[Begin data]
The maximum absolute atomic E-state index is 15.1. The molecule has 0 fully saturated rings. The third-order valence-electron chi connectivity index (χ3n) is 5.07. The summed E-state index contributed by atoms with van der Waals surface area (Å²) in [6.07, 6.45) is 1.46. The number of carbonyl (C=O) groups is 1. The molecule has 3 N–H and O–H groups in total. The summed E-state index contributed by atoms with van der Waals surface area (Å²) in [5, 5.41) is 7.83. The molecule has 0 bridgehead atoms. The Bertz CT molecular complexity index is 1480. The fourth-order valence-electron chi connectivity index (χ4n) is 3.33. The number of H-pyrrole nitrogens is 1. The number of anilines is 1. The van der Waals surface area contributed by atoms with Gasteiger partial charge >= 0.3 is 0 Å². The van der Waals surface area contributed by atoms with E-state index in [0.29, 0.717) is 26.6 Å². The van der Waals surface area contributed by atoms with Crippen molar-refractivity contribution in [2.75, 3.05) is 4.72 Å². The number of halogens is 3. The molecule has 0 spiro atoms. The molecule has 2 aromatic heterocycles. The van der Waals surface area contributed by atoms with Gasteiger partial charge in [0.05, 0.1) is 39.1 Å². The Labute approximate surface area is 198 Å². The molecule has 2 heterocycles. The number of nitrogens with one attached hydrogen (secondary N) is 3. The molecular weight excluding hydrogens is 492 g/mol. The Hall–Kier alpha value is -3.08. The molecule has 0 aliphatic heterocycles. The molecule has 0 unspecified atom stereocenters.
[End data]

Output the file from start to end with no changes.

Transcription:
The maximum absolute atomic E-state index is 15.1. The molecule has 0 fully saturated rings. The third-order valence-electron chi connectivity index (χ3n) is 5.07. The summed E-state index contributed by atoms with van der Waals surface area (Å²) in [6.07, 6.45) is 1.46. The number of carbonyl (C=O) groups is 1. The molecule has 3 N–H and O–H groups in total. The summed E-state index contributed by atoms with van der Waals surface area (Å²) in [5, 5.41) is 7.83. The molecule has 0 bridgehead atoms. The Bertz CT molecular complexity index is 1480. The fourth-order valence-electron chi connectivity index (χ4n) is 3.33. The number of H-pyrrole nitrogens is 1. The number of anilines is 1. The van der Waals surface area contributed by atoms with Gasteiger partial charge >= 0.3 is 0 Å². The van der Waals surface area contributed by atoms with E-state index in [0.29, 0.717) is 26.6 Å². The van der Waals surface area contributed by atoms with Crippen molar-refractivity contribution in [2.75, 3.05) is 4.72 Å². The number of halogens is 3. The molecule has 0 spiro atoms. The molecule has 2 aromatic heterocycles. The van der Waals surface area contributed by atoms with Gasteiger partial charge in [0.05, 0.1) is 39.1 Å². The Labute approximate surface area is 198 Å². The molecule has 2 heterocycles. The number of nitrogens with one attached hydrogen (secondary N) is 3. The molecular weight excluding hydrogens is 492 g/mol. The Hall–Kier alpha value is -3.08. The molecule has 0 aliphatic heterocycles. The molecule has 0 unspecified atom stereocenters.